Item description for Hilbert's Program: An Essay on Mathematical Instrumentalism (Synthese Library) by M. Detlefsen...
Hilbert's Program: An Essay on Mathematical Instrumentalism (Synthese Library) by M. Detlefsen
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Est. Packaging Dimensions: Length: 9.54" Width: 6.5" Height: 1.18" Weight: 1.05 lbs.
Release Date Apr 30, 1986
ISBN 9027721513 ISBN13 9789027721518
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Hilbert defended against Gödel Jul 23, 2009
Three arguments are raised against the standard view that Gödel's theorem proves the unfeasibility of Hilbert's programme:
(1) Gödel proved the nonprovability of a particular sentence (Con(T)) expressing the consistency of the system (T), but this does nothing to exclude the possibility that "there might still be some formula other than Con(T), expressing the same proposition that Con(T) expresses, that is provable in T." "Were this the case, the unprovability-in-T of Con(T) and its expression of T's consistency would best be taken as sheer coincidence." (p. 81).
(2) Gödel's result shows only that the consistency proof cannot be carried out *within the system itself,* but Hilbert is not committed to this. As Gödel himself said: his results "do not contradict Hilbert's formalistic viewpoint. For this viewpoint presupposes only the existence of a consistency proof in which nothing but finitary proof is used, and it is conceivable that there exist finitary proofs that cannot be expressed in the formalism [in question]" (p. 91). (Detlefsen tries to put his own spin on this argument by motivating it in terms of his "instrumentalist" interpretation of Hilbert, but it comes to the same thing.)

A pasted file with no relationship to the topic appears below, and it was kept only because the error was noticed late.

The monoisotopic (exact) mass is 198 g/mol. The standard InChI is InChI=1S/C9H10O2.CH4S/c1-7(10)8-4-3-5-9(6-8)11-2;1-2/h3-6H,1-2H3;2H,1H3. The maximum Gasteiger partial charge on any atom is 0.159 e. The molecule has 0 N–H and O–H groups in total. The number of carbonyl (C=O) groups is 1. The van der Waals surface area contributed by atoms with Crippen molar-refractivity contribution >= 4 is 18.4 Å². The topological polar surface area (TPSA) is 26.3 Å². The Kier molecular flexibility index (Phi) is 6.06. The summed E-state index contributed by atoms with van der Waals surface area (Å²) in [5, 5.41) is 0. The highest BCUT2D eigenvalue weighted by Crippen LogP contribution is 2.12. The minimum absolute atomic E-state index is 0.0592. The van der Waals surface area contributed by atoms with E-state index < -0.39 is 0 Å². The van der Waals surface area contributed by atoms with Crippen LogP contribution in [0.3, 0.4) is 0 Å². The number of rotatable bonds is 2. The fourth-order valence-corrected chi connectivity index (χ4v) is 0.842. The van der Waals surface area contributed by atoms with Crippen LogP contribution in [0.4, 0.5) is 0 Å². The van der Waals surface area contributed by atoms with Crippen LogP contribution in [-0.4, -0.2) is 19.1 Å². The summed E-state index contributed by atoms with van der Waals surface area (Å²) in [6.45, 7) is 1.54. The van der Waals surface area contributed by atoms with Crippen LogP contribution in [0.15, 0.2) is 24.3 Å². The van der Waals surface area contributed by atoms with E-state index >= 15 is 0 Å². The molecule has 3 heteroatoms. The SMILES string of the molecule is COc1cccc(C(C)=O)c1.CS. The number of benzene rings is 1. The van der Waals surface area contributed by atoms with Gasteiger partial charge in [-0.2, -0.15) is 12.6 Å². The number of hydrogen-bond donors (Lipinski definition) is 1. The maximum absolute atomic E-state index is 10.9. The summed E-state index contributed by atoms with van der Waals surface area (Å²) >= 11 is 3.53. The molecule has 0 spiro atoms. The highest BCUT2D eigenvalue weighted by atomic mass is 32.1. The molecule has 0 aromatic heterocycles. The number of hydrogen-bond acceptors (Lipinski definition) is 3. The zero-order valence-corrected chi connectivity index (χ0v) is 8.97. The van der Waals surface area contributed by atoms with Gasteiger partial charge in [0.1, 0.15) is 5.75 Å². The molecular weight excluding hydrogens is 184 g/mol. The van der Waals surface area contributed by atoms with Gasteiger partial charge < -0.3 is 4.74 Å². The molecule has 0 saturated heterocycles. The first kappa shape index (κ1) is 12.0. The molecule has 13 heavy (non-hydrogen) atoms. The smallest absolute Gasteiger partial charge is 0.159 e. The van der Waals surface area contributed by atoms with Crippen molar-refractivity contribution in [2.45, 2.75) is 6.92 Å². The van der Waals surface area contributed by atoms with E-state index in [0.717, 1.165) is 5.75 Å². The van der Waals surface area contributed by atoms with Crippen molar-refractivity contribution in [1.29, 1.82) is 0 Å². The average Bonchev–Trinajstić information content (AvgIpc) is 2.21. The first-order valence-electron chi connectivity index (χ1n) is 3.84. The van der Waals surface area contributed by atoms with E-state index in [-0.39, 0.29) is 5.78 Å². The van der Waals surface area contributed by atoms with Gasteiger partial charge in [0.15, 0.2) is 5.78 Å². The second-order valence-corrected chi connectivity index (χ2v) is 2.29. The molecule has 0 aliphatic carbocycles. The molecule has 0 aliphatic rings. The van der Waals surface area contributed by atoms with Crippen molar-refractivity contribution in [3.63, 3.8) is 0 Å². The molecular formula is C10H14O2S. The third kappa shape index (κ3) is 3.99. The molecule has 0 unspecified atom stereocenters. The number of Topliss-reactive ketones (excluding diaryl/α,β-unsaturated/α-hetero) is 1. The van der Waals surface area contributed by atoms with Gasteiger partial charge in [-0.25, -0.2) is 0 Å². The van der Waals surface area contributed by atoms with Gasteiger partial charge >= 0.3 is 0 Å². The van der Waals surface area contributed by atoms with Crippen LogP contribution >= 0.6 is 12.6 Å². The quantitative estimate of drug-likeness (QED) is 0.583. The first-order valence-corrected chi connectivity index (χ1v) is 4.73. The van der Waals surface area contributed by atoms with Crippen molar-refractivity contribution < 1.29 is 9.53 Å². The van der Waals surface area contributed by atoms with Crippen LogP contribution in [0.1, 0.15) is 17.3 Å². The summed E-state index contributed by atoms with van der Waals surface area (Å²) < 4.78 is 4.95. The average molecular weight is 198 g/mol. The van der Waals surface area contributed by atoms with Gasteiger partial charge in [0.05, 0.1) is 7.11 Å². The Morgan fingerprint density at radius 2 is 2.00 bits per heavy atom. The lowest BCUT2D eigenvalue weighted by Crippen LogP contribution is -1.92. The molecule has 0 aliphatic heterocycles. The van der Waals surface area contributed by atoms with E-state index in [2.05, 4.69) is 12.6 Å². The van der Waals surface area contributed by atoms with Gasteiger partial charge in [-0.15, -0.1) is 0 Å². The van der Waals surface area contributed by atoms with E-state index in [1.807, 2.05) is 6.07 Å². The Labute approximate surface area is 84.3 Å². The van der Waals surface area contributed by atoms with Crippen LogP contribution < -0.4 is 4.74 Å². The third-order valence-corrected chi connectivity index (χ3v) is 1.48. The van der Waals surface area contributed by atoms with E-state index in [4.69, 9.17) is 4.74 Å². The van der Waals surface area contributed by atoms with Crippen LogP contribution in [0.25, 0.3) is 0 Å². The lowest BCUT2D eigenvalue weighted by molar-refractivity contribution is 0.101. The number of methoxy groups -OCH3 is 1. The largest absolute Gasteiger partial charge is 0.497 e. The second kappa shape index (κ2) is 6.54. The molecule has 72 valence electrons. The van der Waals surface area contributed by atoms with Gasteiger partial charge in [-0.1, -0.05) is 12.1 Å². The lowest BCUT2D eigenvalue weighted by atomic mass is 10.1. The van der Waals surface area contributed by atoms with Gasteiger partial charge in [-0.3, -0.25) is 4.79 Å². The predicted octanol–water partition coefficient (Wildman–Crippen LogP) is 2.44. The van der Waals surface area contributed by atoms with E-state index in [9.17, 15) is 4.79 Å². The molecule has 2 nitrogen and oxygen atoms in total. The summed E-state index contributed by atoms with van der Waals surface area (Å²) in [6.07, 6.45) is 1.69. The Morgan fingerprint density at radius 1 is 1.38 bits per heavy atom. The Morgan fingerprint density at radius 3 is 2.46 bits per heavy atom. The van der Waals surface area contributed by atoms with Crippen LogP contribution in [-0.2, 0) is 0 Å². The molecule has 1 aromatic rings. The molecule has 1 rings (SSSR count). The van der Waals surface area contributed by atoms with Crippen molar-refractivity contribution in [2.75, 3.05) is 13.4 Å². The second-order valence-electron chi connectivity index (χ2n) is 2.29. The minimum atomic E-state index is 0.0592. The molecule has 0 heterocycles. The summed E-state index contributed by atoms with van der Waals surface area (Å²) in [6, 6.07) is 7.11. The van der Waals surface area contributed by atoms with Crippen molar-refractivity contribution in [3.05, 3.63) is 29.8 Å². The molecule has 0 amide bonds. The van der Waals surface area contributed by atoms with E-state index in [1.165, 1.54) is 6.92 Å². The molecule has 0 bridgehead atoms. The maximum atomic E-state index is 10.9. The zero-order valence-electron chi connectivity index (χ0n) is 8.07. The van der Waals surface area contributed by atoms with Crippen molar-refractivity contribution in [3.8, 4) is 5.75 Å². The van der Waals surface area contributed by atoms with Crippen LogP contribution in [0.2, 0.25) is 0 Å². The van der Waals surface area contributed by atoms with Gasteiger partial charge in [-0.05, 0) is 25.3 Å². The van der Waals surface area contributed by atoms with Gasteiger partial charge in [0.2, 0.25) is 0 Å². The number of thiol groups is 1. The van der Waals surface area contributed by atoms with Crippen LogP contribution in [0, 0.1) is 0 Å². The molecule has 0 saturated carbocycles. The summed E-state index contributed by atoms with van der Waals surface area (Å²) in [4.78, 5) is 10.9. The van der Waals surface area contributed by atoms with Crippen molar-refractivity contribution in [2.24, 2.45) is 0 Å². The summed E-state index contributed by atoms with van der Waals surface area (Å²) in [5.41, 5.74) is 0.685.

(3) Gödel's result shows that any system containing number theory will be unable to prove its own consistency. But to Hilbert formulas are largely "ideal" (as in "ideal numbers," "point at infinity," etc.), i.e., they are instruments invented to aid human thought. Therefore the consistency of this "ideal" formalism is of no interest in itself. The part of the formalism that is of any value excludes, for example, "all ideal proofs of real formulae that are to long or complex to be of any human epistemic utility" (p. 89). And since "'elementary number theory' ... designates an infinite system of proofs," "not every appreciable system of ideal proofs contains elementary number theory" (p. 87). "Thus, despite the Gödelian challenge, it may still prove possible to give both a finitary and a feasible demonstration of the soundness of the useful ideal methods." (p. 90). This is a weak argument, since it ignores the fact that Hilbert's programme is a mathematical research programme, and although Detlefsen's move may be philosophically safe it is obviously disastrous from this point of view.